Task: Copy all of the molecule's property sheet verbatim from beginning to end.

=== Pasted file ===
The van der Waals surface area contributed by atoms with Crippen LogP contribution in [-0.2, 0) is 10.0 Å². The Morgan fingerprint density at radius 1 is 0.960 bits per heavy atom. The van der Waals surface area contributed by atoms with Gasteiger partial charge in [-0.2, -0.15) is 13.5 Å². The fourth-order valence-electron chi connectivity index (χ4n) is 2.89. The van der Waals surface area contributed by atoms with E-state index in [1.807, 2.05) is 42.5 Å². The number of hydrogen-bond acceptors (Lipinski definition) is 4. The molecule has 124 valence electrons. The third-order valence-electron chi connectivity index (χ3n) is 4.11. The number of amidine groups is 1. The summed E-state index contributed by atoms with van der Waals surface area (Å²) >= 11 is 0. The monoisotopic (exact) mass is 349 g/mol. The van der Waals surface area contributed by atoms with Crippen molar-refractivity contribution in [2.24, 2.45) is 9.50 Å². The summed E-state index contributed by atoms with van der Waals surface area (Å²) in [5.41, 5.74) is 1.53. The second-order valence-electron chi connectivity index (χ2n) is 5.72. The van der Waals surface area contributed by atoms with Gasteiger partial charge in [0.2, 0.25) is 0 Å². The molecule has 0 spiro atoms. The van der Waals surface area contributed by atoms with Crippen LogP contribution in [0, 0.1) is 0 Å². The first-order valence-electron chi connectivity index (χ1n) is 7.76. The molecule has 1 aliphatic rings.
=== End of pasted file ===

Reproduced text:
The van der Waals surface area contributed by atoms with Crippen LogP contribution in [-0.2, 0) is 10.0 Å². The Morgan fingerprint density at radius 1 is 0.960 bits per heavy atom. The van der Waals surface area contributed by atoms with Gasteiger partial charge in [-0.2, -0.15) is 13.5 Å². The fourth-order valence-electron chi connectivity index (χ4n) is 2.89. The van der Waals surface area contributed by atoms with E-state index in [1.807, 2.05) is 42.5 Å². The number of hydrogen-bond acceptors (Lipinski definition) is 4. The molecule has 124 valence electrons. The third-order valence-electron chi connectivity index (χ3n) is 4.11. The number of amidine groups is 1. The summed E-state index contributed by atoms with van der Waals surface area (Å²) >= 11 is 0. The monoisotopic (exact) mass is 349 g/mol. The van der Waals surface area contributed by atoms with Crippen molar-refractivity contribution in [2.24, 2.45) is 9.50 Å². The summed E-state index contributed by atoms with van der Waals surface area (Å²) in [5.41, 5.74) is 1.53. The second-order valence-electron chi connectivity index (χ2n) is 5.72. The van der Waals surface area contributed by atoms with Gasteiger partial charge in [0.2, 0.25) is 0 Å². The molecule has 0 spiro atoms. The van der Waals surface area contributed by atoms with Crippen LogP contribution in [0, 0.1) is 0 Å². The first-order valence-electron chi connectivity index (χ1n) is 7.76. The molecule has 1 aliphatic rings.